A Guide to Legionnaires’ Disease

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A Guide to Legionnaires’ Disease

Legionnaires’ disease is a form of pneumonia caused by exposure to legionella bacteria. While it is uncommon, it can be serious and can lead to long-term health problems and, in extreme cases, can even cause death. 

What is Legionnaires’ disease?

Legionnaires’ disease is a severe form of pneumonia, and is caused by a bacterium known as legionella. 

Most people tend to catch Legionnaires’ disease by inhaling the bacteria from water or soil. Legionnaires’ disease is a potentially fatal form of pneumonia and anyone can be susceptible to infection. The risk of infection generally increases with age but some groups are particularly at higher risk, these include: 

  • People over 45 years of age
  • Smokers and heavy drinkers
  • People suffering from chronic respiratory or kidney disease
  • Diabetes, lung and heart disease
  • Anyone with a vulnerable immune system

Where does legionella bacteria come from? 

Legionella bacteria are common in natural water systems such as rivers and ponds. However, the conditions are rarely right for people to catch the disease from these bodies of water. Outbreaks of the illness occur from exposure to legionella growing in purpose-built systems where water is maintained at a high enough temperature that allows the bacteria to grow. Legionella bacteria is commonly found in cooling towers, evaporative condensers, hot and cold water systems, and spa pools. 

How does Legionnaires’ disease spread?

As mentioned in the previous section, legionella bacteria is rife in purpose-built water systems where water is maintained at a high temperature, allowing the bacteria to grow at a rapid rate. Legionnaires’ disease generally spreads when people inhale microscopic water droplets containing legionella bacteria.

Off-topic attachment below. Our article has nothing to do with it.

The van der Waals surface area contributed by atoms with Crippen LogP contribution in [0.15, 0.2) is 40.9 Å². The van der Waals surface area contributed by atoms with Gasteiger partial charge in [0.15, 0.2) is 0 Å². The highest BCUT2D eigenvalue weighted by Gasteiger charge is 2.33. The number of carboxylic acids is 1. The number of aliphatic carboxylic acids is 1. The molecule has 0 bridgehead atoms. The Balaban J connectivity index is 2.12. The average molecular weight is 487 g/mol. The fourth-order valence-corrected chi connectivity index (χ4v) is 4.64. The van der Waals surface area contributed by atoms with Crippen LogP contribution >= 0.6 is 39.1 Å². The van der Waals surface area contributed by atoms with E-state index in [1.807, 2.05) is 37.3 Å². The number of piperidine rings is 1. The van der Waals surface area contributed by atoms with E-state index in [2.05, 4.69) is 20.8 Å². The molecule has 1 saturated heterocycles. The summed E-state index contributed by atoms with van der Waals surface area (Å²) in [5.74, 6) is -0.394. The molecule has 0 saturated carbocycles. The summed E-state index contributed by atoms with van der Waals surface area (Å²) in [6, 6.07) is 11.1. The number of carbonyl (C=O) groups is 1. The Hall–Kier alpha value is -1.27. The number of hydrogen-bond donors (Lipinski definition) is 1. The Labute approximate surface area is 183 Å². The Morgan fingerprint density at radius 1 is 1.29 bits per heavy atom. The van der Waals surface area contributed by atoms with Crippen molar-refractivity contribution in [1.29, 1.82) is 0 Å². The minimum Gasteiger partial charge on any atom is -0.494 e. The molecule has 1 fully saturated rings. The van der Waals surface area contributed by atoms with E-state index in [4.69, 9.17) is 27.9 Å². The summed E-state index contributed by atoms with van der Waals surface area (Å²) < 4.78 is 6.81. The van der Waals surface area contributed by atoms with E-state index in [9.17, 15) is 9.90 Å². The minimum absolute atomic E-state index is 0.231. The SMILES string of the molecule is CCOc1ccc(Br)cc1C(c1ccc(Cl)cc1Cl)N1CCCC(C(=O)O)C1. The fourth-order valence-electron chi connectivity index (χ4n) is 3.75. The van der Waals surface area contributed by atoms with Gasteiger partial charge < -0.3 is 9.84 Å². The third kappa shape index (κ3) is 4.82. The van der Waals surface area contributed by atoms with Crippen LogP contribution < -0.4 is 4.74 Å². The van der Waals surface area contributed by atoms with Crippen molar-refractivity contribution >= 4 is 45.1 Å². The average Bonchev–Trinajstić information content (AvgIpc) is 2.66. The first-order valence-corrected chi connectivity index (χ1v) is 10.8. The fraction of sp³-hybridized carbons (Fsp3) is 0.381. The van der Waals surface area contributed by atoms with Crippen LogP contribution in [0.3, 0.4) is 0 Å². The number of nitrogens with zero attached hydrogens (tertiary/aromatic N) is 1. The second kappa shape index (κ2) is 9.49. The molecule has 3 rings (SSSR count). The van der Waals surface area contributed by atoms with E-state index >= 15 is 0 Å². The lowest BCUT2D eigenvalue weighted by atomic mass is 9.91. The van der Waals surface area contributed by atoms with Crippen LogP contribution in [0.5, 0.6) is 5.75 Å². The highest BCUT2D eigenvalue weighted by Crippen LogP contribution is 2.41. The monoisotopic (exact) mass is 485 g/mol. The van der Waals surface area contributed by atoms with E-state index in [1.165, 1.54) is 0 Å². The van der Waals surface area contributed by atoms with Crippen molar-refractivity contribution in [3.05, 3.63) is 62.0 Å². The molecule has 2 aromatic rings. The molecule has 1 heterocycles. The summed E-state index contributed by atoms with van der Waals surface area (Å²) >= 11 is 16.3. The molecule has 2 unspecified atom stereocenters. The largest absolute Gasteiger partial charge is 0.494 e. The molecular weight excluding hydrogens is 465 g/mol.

Besides breathing in water droplets, the infection can be transmitted in other ways, including the following: 

  • Aspiration - This occurs when liquid enters your lungs accidentally. This is generally due to coughing or choking while drinking. Contracting Legionnaires’ disease via aspiration is quite rare 
  • Soil - People have been known to contract Legionnaires’ disease after working in a garden or using contaminated soil while gardening and inhaling some of the soil.

The dangers of Legionnaires’ disease

If left untreated, Legionnaires’ disease can lead to life-threatening complications and can be fatal. It can lead to: 

  • Respiratory failure - Respiratory failure occurs when the lungs are no longer able to provide the body with enough oxygen, or cannot remove carbon dioxide from the blood. 
  • Septic shock - Septic shock occurs when blood pressure drops to a dangerously low level after an infection. 
  • Kidney failure - Kidneys can lose the ability to filter waste from your blood. When this occurs, dangerous levels of fluid and waste can accumulate in your body. 

What are the symptoms?

Initial symptoms of Legionnaires’ disease are similar to that of the flu, and may include a temperature, muscle ache, headaches and confusion. If you have symptoms, and are concerned you may have contracted Legionnaires’ disease, you must speak to your GP as soon as possible and raise your concerns. Additionally, if you have travelled abroad anywhere that has an outbreak, you should inform your GP of this too. 

Additional symptoms of Legionnaires’ disease include: 

  • A cough, which may bring up mucus and sometimes blood
  • Shortness of breath
  • Chest pain
  • Fever that may be 40°C or higher
  • Gastrointestinal symptoms, such as nausea, vomiting and diarrhoea

Although Legionnaires’ disease primarily affects the lungs, it occasionally causes infection wounds in other parts of the body, including the heart, which is why it is imperative to speak to your GP as soon as you can. 

There is also a mild form of Legionnaires’ disease, known as Pontiac fever, which produces similar symptoms (fever, chills, headache and muscle aches). Pontiac fever does not infect the lungs and symptoms of this mild form of Legionnaires’ disease usually clear within two to five days. 

If you think you have been exposed to legionella bacteria, contact your GP immediately. Diagnosing and treating Legionnaires’ disease as soon as possible can help shorten the recovery period and prevent serious complications. This is particularly vital for those who are at high risk (see the aforementioned groups).

Talk to Us

Legionnaires’ disease is a dangerous illness that can affect every part of your life. To claim the compensation you deserve from contracting it through wrongful exposure abroad, call us now on 0345 872 6666 or complete our online enquiry form and someone will get in touch with you at a time convenient for you.

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